• 5

      Vincent Visser

      May 26, 2015 11:03 am

      I would say that if you find your passion comes back when you work on personal projects then you need to look at if those projects can actually become your job.

      No point in going to work if you don’t enjoy it. I know people have bad days and sometimes weeks where it is crazy busy but if you not enjoying what you doing now then the only person who can change this is you.

      Maybe look for a new job where you will have that spark of design bought back into you. Sometimes a new company with new people and processes can work in your favour.

    • 6

      You are not alone. I would go through the same thing and was always surprised that I managed to produce great solutions without my heart into my craft as it once was. I think a number of factors contribute to this and in my experience, it was mostly the result of a career in a profession where criticism wears you down. Technology also wore me down. The landscape changed so much month to month and I struggled to keep up. At least in my case that was a huge factor. And on the other end of it, you are right. A job vs a hobby is a major difference. Hobbies are fun, a new adventure or a relaxation while jobs produce stress. Jobs can also be a great thing, but for many people web design/development starts as a hobby and turns into a job, and it’s completely normal to feel depleted. In my case I started at point A and ended up as a Creative Director for a brand. I still design but it doesn’t consume me. Searching for work drained me, clients drained me and I drained myself as a web designer. My advice to you would be to transition into a new job where you are using a different skill set while still capitalizing on your knowledge of web. It sounds like you need a new adventure. All the best!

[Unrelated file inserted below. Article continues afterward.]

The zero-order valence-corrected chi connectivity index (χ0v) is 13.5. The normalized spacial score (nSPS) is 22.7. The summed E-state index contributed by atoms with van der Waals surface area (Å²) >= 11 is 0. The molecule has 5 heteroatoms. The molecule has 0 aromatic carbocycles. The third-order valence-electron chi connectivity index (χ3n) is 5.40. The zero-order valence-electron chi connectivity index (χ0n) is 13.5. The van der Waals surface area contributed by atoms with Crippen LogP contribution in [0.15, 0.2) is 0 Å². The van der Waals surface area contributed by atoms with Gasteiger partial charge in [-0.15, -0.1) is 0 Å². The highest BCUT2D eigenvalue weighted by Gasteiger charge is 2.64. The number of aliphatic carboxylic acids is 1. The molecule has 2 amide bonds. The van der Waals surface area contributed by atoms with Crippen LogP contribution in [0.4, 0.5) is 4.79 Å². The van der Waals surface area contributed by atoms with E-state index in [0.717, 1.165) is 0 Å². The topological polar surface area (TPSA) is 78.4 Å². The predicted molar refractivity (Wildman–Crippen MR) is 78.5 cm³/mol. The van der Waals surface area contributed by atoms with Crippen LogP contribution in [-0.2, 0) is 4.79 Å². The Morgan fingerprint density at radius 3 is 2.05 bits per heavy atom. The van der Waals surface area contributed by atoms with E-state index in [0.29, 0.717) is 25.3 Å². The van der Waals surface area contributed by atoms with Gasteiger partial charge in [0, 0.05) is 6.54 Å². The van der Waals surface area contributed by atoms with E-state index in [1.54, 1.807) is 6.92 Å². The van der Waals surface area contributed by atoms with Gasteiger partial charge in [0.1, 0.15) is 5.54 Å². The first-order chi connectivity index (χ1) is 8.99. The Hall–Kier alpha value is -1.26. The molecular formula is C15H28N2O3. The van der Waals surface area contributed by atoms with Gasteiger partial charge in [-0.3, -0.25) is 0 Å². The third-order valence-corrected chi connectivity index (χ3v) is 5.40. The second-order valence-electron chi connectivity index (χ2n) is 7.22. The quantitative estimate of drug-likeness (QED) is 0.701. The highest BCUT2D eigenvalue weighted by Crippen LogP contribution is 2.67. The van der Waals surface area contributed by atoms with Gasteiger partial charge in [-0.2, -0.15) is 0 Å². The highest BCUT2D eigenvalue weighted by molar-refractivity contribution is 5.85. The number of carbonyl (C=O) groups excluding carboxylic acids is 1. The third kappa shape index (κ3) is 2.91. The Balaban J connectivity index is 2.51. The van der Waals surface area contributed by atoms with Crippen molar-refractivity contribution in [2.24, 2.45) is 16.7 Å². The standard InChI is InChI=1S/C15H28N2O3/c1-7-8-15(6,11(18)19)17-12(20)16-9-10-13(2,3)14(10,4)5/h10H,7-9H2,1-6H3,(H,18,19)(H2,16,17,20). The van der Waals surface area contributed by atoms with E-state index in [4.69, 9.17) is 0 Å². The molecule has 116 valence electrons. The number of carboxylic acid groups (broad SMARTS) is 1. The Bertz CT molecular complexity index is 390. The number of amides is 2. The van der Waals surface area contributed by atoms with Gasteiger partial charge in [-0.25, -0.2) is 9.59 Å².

4. 7

    I really enjoy what you said in your last statement about how web development needs to be more then just a job but a passion. I agree, that sometimes it is good to take time off and get away from the stresses of work, however some of us are always under the burden of life finances and our future to keep our work away from us for a entire week.

    • 8

      Jeremy Girard

      May 22, 2015 3:33 pm